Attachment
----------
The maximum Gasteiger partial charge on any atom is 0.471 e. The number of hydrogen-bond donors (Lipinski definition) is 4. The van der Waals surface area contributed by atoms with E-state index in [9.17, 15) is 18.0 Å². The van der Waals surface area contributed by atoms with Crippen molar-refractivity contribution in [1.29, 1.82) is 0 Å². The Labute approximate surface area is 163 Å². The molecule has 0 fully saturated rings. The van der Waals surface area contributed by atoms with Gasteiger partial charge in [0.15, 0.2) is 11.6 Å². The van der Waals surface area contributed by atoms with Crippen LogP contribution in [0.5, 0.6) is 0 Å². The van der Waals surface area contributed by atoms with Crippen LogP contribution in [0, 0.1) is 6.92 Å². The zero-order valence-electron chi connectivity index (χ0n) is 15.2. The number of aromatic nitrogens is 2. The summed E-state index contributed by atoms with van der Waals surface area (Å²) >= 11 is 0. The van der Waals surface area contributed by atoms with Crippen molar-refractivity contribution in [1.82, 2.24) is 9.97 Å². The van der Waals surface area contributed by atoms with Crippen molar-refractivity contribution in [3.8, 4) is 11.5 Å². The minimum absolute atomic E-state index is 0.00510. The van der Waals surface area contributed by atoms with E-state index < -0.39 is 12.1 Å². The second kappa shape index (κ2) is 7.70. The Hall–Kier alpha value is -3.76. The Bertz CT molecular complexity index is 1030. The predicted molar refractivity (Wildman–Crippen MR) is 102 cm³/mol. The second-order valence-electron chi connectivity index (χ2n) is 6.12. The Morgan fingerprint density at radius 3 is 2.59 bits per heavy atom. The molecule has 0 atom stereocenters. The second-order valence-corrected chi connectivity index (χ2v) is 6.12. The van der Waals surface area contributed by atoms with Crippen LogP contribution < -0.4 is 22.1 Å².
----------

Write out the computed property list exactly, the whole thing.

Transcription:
The maximum Gasteiger partial charge on any atom is 0.471 e. The number of hydrogen-bond donors (Lipinski definition) is 4. The van der Waals surface area contributed by atoms with E-state index in [9.17, 15) is 18.0 Å². The van der Waals surface area contributed by atoms with Crippen molar-refractivity contribution in [1.29, 1.82) is 0 Å². The Labute approximate surface area is 163 Å². The molecule has 0 fully saturated rings. The van der Waals surface area contributed by atoms with Gasteiger partial charge in [0.15, 0.2) is 11.6 Å². The van der Waals surface area contributed by atoms with Crippen LogP contribution in [0.5, 0.6) is 0 Å². The van der Waals surface area contributed by atoms with Crippen LogP contribution in [0, 0.1) is 6.92 Å². The zero-order valence-electron chi connectivity index (χ0n) is 15.2. The number of aromatic nitrogens is 2. The summed E-state index contributed by atoms with van der Waals surface area (Å²) >= 11 is 0. The van der Waals surface area contributed by atoms with Crippen molar-refractivity contribution in [1.82, 2.24) is 9.97 Å². The van der Waals surface area contributed by atoms with Crippen molar-refractivity contribution in [3.8, 4) is 11.5 Å². The minimum absolute atomic E-state index is 0.00510. The van der Waals surface area contributed by atoms with E-state index < -0.39 is 12.1 Å². The second kappa shape index (κ2) is 7.70. The Hall–Kier alpha value is -3.76. The Bertz CT molecular complexity index is 1030. The predicted molar refractivity (Wildman–Crippen MR) is 102 cm³/mol. The second-order valence-electron chi connectivity index (χ2n) is 6.12. The Morgan fingerprint density at radius 3 is 2.59 bits per heavy atom. The molecule has 0 atom stereocenters. The second-order valence-corrected chi connectivity index (χ2v) is 6.12. The van der Waals surface area contributed by atoms with Crippen LogP contribution < -0.4 is 22.1 Å².